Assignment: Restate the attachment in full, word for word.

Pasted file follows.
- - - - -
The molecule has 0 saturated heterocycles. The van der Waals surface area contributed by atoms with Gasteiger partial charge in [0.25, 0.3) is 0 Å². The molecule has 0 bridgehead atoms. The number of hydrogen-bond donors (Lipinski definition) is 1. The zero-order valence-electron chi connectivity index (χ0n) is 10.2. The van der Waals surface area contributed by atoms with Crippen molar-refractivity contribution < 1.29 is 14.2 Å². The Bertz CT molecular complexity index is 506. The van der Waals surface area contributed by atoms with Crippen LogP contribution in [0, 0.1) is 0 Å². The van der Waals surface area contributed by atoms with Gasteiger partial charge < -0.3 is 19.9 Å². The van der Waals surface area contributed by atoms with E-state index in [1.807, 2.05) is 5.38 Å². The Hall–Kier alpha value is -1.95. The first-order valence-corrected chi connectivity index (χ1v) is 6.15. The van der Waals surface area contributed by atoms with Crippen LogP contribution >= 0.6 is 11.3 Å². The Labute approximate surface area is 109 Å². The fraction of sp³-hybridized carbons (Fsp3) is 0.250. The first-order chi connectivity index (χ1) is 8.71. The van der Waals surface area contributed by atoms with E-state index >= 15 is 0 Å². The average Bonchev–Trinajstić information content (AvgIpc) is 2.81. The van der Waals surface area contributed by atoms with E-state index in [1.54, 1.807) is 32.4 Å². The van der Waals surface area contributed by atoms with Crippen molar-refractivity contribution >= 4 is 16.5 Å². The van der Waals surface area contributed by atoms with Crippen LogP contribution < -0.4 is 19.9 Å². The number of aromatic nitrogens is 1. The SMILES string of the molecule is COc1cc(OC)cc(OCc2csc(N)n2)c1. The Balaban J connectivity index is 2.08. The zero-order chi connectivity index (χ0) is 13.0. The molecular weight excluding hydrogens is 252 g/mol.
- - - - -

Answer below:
The molecule has 0 saturated heterocycles. The van der Waals surface area contributed by atoms with Gasteiger partial charge in [0.25, 0.3) is 0 Å². The molecule has 0 bridgehead atoms. The number of hydrogen-bond donors (Lipinski definition) is 1. The zero-order valence-electron chi connectivity index (χ0n) is 10.2. The van der Waals surface area contributed by atoms with Crippen molar-refractivity contribution < 1.29 is 14.2 Å². The Bertz CT molecular complexity index is 506. The van der Waals surface area contributed by atoms with Crippen LogP contribution in [0, 0.1) is 0 Å². The van der Waals surface area contributed by atoms with Gasteiger partial charge < -0.3 is 19.9 Å². The van der Waals surface area contributed by atoms with E-state index in [1.807, 2.05) is 5.38 Å². The Hall–Kier alpha value is -1.95. The first-order valence-corrected chi connectivity index (χ1v) is 6.15. The van der Waals surface area contributed by atoms with Crippen LogP contribution >= 0.6 is 11.3 Å². The Labute approximate surface area is 109 Å². The fraction of sp³-hybridized carbons (Fsp3) is 0.250. The first-order chi connectivity index (χ1) is 8.71. The van der Waals surface area contributed by atoms with E-state index >= 15 is 0 Å². The average Bonchev–Trinajstić information content (AvgIpc) is 2.81. The van der Waals surface area contributed by atoms with E-state index in [1.54, 1.807) is 32.4 Å². The van der Waals surface area contributed by atoms with Crippen molar-refractivity contribution >= 4 is 16.5 Å². The van der Waals surface area contributed by atoms with Crippen LogP contribution < -0.4 is 19.9 Å². The number of aromatic nitrogens is 1. The SMILES string of the molecule is COc1cc(OC)cc(OCc2csc(N)n2)c1. The Balaban J connectivity index is 2.08. The zero-order chi connectivity index (χ0) is 13.0. The molecular weight excluding hydrogens is 252 g/mol.